One more thing, there are 3 leaf spings. I took out the small one, and now I think I will take out the other, leaveing only the large spring. Anyone else have you done that to????
 

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Pete, I would not run just one spring. The main spring alone will tend to bend or flex in the center where the hole is. This is a possible point for stress to develope cracks and fail. I once had a single spring fail and the result was not pretty or easy to fix. I would leave the short spring with the main spring. JMHO with experience added. George
 
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George, you and Bob and the other guys have given me some good ideas if I do go ahead with this HF/Sears trailer.

IF I do it, I would go for the 12” wheels. Leave it as is, paint it all black and put a sheet of diamond plate down for a bed. Then I could bolt the Xcargo box to it. That way I could remove it and use the flat bed for hauling small stuff. I don’t have a truck, just an Accord and a CR-V but for small stuff I could pull it with my trike. I should be able to build it for under $400. Unless I decided to put some LEDs on it, and maybe a couple side marker lights. Of course then maybe I would want a little yellow on it. By then I would have another couple hundred in it. But if I did a really nice job, just maybe she would like it???

Then again, what did you say John Preston’s number was George? Maybe he will have pity on me… :cry:

Don
 

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Discussion Starter #14
thanks for the help

Texan said:
Pete, I would not run just one spring. The main spring alone will tend to bend or flex in the center where the hole is. This is a possible point for stress to develope cracks and fail. I once had a single spring fail and the result was not pretty or easy to fix. I would leave the short spring with the main spring. JMHO with experience added. George
Thanks for the infoe. The short spring is the smallest of the 3 springs, is that right? Looks like I got to take it all apart anyway. I stood on the tailer with my 200 lbs I mean 280 lbs and did not see much flexing..
will have pics when its all done. pete
 

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Don,

Dont forget to extend the tongue.... I made mine out of 2 X 3 box metal, the same thickness as the original tongue. Picked it up at the metal supply place where I got the bed material... I made mine a bit overlength, overall 6' long... But have LOTS of room to put a cooler rack. Just cut some access holes in the bottom to help with running the wire harness through. If you decide on the HF trailer, you definitely want to paint the chassis during assembly... their icky red undercoat is an eyesore to behold.(suggest black), and then the upper framework can be painted to match your trike...dont forget the isolation rig (plug and play into the wiring harness on the bike) then you can figure out if you want to go with 4 wire OR 5 wire harnesses...... :twisted: which normally can spawn a substantial amount of replies!... I just added a set of wally world running/stop lights and used them inside of the light set that came with the trailer... They are the stop lights, and the HF lights are running and directional... JMHO....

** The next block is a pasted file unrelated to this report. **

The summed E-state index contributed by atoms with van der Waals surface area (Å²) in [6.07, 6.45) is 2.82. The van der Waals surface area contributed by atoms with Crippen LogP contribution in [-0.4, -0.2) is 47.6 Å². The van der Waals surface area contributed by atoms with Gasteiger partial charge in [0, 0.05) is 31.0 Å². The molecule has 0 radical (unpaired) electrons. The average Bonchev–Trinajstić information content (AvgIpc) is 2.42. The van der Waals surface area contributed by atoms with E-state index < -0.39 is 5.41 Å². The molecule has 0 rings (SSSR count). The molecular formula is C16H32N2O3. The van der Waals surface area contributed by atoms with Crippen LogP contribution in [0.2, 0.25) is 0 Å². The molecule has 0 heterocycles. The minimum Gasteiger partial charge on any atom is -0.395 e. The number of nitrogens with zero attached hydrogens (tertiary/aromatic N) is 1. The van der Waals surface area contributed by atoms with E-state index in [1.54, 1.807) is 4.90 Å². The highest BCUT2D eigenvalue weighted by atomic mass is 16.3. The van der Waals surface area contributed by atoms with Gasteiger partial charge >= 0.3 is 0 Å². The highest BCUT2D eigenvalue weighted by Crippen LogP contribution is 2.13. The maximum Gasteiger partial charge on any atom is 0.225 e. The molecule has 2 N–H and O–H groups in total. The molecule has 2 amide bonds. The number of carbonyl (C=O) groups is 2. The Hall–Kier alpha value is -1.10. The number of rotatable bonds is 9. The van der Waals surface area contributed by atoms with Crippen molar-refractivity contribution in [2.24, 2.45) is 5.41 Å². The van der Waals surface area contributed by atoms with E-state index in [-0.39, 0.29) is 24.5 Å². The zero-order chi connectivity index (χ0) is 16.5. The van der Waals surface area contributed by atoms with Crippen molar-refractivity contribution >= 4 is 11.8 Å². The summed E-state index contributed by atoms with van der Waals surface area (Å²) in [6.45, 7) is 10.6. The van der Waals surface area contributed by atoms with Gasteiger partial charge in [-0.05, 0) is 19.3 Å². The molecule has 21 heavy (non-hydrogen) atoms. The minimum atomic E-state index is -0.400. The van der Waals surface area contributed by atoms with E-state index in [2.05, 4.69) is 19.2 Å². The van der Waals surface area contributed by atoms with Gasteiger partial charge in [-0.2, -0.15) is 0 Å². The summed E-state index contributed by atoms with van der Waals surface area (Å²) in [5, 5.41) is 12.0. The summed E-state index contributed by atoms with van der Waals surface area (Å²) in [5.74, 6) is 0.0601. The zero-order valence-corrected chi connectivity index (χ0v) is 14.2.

If someone has the time and the skill to put together a multi use trailer it is a fun project... When I do my next one....(i know I will be...) I will most definitely include the wifey to help with the painting and to put some purty decoration stuff on it....to give her a better sense of ownership so's to speak...

I also missed one of your questions in the original thread... I have only done one long trip with it... Albany NY to Grand Rapids Mi... To cincinatti.. and back home again.... during the June flooding that hit NY state... Towed it at 85mph for hours at a time through canada and Mich and did not know it was there. It and the GW even survived some 10" standing water I had to get through.... I am certain that the 45 MPH rating is something that HF Liability Insurance carrier made them put on it...again.. JMHO...

Bob
 

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FYI for everyone interested. You do not need to extend the tongue length on the Harbor Freight trailer frame. Just move the center cross member forward to the unused existing holes. This will gain you about 12 to 14 inches in tongue length and is just what you need, even if you put a cooler rack on it. Works great. I've done it. George
 

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A question for Texan

George, how did you go about cutting the Axel down ?? And also the re weld ?? Did you use some bracing to strenghen it ??

Thanks Chuck
 

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Bingo 1038 said:
A question for Texan

George, how did you go about cutting the Axel down ?? And also the re weld ?? Did you use some bracing to strenghen it ??

Thanks Chuck
Not Texan,
But here's how I cut mine down. I cut the stub axel shaft out of the tubing that it was welded into from the factory. I then cut the tubing to length and drilled a new hole in the tubing for the spring tie bolt to set in. Then I welded the stub axel shaft back into place, just as it was from the factory. By cutting it down this way there is know use in extra bracing.
 

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Bingo, The easiest way is to take it to a good competent weld shop and tell them how much to remove and to take it from the very center of the axle which is a formed piece of metal (three sides). Any welder worth his title can do a quick job of it. by clamping it to a heavy piece of angle while welding. Easy quick job and there is very little stress way out there in the center of the axle. All the stress is in close to the wheels and hubs. I have done it, but for the last one, I paid a shop $20 for a job well done. Take Care, George